6 March 2017

Why is it people are still happy to ply their bodies with sugar and sweeteners (often misguidedly selecting low calorie alternative foods) but are fearful of dietary fat?

Simple sugars have been shown to be involved in a wide range of disorders such as diabetes, obesity, heart disease and even cancer. The spike in blood sugar after eating simple sugars leads to a surge in insulin, which causes the sugars to be absorbed and stored in the body (Often as fat), meaning constant fluctuations in blood sugar levels and energy crashes along with potential weight gain. Not good.

Artificial sweeteners are used as they provide the sweet taste people often desire but with no (or few) calories. The trouble is artificial sweeteners, such as Aspartame, are also implicated in causing illnesses such as diabetes and other metabolic disorders along with a whole host of other health problems. As these substances are artificial our bodies do not have a proper mechanism for digesting them as they have never before been encountered in evolution. Sweeteners also keep alive the “sweet tooth” cravings and so continue the quest for sugar/sweet foods, drive hunger cravings and may be addictive themselves.

Fat is not a nutrient to be feared, it is essential and should be embraced. The quality of the nutrient, as ever, has a profound influence on how it affects the body and there are several different types to be considered although not all of this will be discussed here.
• Fats are highly nutritious and the full range of high quality fats should be included in our diet.
• Dietary fat is necessary for the absorption of many vitamins as fat soluble vitamins will not enter the body through other mediums.
• Our cell membranes are made of fat (cholesterol) and are in constant need of repair and regeneration, without dietary fat this process cannot happen and our cells will die.
• Fat also has the ability to stimulate specific hormones (Leptin) which are involved in shutting off hunger and inducing a feeling of satiety, whereas sugars interaction with the hormone ghrelin does not have the same effect and often prolongs hunger.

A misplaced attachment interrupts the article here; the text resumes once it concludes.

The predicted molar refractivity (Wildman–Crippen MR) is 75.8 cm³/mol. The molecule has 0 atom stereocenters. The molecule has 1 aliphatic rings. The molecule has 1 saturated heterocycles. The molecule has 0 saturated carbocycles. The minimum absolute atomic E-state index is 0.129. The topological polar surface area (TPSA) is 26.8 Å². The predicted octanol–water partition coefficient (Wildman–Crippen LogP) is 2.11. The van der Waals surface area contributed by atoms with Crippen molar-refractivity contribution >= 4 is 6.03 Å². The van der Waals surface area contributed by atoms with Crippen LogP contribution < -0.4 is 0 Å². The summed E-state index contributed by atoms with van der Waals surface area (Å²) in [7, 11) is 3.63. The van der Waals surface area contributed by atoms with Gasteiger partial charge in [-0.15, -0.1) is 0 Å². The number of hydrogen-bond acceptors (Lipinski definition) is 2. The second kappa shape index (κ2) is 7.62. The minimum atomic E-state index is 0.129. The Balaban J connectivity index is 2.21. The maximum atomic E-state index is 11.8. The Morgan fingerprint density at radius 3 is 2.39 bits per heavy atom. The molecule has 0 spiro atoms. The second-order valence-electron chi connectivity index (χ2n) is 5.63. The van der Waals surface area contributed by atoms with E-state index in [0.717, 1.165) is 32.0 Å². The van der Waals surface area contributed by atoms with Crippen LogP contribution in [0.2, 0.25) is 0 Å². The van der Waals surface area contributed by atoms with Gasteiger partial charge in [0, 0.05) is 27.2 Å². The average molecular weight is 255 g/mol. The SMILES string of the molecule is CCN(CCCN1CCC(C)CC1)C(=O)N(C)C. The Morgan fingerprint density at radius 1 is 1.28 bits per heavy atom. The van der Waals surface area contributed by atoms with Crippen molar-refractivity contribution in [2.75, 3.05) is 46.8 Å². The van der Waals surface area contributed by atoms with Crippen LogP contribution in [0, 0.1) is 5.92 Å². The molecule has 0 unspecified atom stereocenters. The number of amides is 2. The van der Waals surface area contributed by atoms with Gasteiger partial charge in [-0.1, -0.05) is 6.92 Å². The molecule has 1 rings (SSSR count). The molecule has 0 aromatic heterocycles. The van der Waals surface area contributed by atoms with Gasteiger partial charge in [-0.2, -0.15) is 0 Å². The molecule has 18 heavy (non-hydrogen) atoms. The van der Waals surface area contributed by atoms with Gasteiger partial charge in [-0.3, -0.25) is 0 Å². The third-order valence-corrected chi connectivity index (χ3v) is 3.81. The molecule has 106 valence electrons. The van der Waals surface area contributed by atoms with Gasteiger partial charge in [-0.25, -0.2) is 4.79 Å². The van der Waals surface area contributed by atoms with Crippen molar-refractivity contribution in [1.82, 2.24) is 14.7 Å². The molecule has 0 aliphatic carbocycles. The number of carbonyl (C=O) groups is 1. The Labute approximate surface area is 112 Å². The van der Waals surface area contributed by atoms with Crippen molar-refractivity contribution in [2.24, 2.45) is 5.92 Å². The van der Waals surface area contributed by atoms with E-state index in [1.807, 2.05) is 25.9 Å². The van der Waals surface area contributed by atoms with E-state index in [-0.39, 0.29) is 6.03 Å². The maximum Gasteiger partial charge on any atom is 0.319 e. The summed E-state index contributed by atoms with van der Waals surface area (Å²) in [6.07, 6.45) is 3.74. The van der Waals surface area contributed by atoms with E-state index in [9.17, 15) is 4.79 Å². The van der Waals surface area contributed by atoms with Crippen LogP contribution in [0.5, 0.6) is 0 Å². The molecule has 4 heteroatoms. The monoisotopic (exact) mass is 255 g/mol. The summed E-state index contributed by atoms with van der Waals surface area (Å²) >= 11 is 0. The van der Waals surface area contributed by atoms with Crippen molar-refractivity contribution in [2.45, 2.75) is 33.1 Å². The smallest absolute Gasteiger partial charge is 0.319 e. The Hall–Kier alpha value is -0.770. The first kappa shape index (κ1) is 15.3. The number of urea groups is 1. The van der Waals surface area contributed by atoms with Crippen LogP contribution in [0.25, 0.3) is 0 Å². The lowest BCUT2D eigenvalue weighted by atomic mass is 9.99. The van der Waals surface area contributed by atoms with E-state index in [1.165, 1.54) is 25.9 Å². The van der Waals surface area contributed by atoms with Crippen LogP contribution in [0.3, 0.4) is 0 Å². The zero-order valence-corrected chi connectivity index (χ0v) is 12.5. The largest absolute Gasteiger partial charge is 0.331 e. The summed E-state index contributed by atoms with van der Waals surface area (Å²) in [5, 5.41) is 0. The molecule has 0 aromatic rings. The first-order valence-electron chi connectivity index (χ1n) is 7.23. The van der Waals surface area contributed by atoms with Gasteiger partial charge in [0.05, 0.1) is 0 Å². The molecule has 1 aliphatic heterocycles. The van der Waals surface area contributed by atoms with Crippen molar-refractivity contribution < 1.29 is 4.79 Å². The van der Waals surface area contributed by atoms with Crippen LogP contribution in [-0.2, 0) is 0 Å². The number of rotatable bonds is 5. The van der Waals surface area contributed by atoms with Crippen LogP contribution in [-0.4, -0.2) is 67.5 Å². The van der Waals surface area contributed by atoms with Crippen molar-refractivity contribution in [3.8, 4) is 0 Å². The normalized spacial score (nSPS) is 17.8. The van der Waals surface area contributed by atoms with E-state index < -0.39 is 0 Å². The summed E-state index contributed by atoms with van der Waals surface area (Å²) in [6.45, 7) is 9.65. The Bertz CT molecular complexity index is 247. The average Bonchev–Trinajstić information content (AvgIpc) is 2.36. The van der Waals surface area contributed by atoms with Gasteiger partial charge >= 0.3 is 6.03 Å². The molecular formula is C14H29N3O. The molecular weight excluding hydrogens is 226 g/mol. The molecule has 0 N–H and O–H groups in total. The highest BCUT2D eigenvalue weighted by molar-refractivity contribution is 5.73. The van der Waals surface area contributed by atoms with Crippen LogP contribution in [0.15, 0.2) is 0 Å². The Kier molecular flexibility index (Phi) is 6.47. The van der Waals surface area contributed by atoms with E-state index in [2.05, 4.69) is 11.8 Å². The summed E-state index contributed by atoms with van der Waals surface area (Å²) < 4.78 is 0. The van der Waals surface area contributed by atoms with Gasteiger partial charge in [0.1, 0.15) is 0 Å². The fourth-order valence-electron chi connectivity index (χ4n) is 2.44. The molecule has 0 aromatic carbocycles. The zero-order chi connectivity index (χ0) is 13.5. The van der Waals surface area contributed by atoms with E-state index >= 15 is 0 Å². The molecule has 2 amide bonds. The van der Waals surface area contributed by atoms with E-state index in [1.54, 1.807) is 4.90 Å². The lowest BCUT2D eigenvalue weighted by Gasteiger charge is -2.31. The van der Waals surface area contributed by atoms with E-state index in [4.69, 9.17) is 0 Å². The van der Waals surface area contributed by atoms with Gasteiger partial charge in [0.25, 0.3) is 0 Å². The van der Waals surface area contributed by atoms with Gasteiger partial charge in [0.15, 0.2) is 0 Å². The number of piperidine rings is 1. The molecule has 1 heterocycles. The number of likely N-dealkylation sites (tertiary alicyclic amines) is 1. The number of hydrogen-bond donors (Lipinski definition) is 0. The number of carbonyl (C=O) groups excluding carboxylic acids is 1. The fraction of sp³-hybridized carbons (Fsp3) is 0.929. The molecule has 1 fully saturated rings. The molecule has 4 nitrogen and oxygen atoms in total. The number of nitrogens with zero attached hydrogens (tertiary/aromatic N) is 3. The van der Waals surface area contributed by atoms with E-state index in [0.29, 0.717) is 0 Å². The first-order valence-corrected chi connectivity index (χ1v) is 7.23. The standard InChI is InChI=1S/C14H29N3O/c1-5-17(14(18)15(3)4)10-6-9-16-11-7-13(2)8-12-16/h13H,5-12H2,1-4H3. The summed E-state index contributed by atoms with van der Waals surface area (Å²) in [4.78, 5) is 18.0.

Saturated Fat - One final thought for you to ponder is that of saturated fat. It seems saturated fat has the worst reputation of all, but is this justified? Remembering that quality is paramount, then saturated fat is not bad for us. Saturated fat and its cholesterol, has been stigmatised and demonised for many years, however good quality saturated fat is essential in a healthy diet. Remember vitamin transport, cell membrane growth and repair and satiety. It is oxidised cholesterol that causes problems. This occurs during processing so the more processing food undergoes, the worse the problem.

Keeping the meat simple such as a steak or dicing meat yourself avoids unnecessary processing, oxidation and unwanted additives. Keeping food sealed so it is not exposed to the air helps ensure minimal oxidation and eating foods naturally preserved this way such as eggs and avocado gives great peace of mind.

What’s the best source of fat to cook in? No not olive oil. The trouble with other sources of fats/oils is that when they get hot they produce free radicals which zip around the body damaging cells and potentially leading to all sorts of health problems (free radicals will always happen but too many will cause issues and these little blighters are one reason why it’s so important to have plenty of anti-oxidants in the diet). Saturated fats are much more heat stable and therefore do not produce free radicals to the same degree making them the best for cooking. Try coconut oil next time you’re reaching for cooking oil.